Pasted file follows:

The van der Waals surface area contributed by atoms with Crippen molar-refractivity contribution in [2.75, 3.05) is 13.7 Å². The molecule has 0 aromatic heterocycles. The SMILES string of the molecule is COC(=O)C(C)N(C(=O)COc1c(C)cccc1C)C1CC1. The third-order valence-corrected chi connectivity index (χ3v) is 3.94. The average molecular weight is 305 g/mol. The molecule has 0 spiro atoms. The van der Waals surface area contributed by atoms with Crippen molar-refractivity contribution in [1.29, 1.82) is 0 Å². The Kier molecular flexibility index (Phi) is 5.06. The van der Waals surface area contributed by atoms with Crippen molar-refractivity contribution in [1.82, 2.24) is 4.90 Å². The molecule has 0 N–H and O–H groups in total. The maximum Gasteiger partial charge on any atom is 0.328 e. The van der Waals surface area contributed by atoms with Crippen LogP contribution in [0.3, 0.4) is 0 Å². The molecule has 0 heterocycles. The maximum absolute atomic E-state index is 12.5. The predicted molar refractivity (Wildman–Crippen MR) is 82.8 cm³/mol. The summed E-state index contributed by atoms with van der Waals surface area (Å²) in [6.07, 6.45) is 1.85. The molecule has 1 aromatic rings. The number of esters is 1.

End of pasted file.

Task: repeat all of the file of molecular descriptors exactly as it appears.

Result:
The van der Waals surface area contributed by atoms with Crippen molar-refractivity contribution in [2.75, 3.05) is 13.7 Å². The molecule has 0 aromatic heterocycles. The SMILES string of the molecule is COC(=O)C(C)N(C(=O)COc1c(C)cccc1C)C1CC1. The third-order valence-corrected chi connectivity index (χ3v) is 3.94. The average molecular weight is 305 g/mol. The molecule has 0 spiro atoms. The van der Waals surface area contributed by atoms with Crippen molar-refractivity contribution in [1.29, 1.82) is 0 Å². The Kier molecular flexibility index (Phi) is 5.06. The van der Waals surface area contributed by atoms with Crippen molar-refractivity contribution in [1.82, 2.24) is 4.90 Å². The molecule has 0 N–H and O–H groups in total. The maximum Gasteiger partial charge on any atom is 0.328 e. The van der Waals surface area contributed by atoms with Crippen LogP contribution in [0.3, 0.4) is 0 Å². The molecule has 0 heterocycles. The maximum absolute atomic E-state index is 12.5. The predicted molar refractivity (Wildman–Crippen MR) is 82.8 cm³/mol. The summed E-state index contributed by atoms with van der Waals surface area (Å²) in [6.07, 6.45) is 1.85. The molecule has 1 aromatic rings. The number of esters is 1.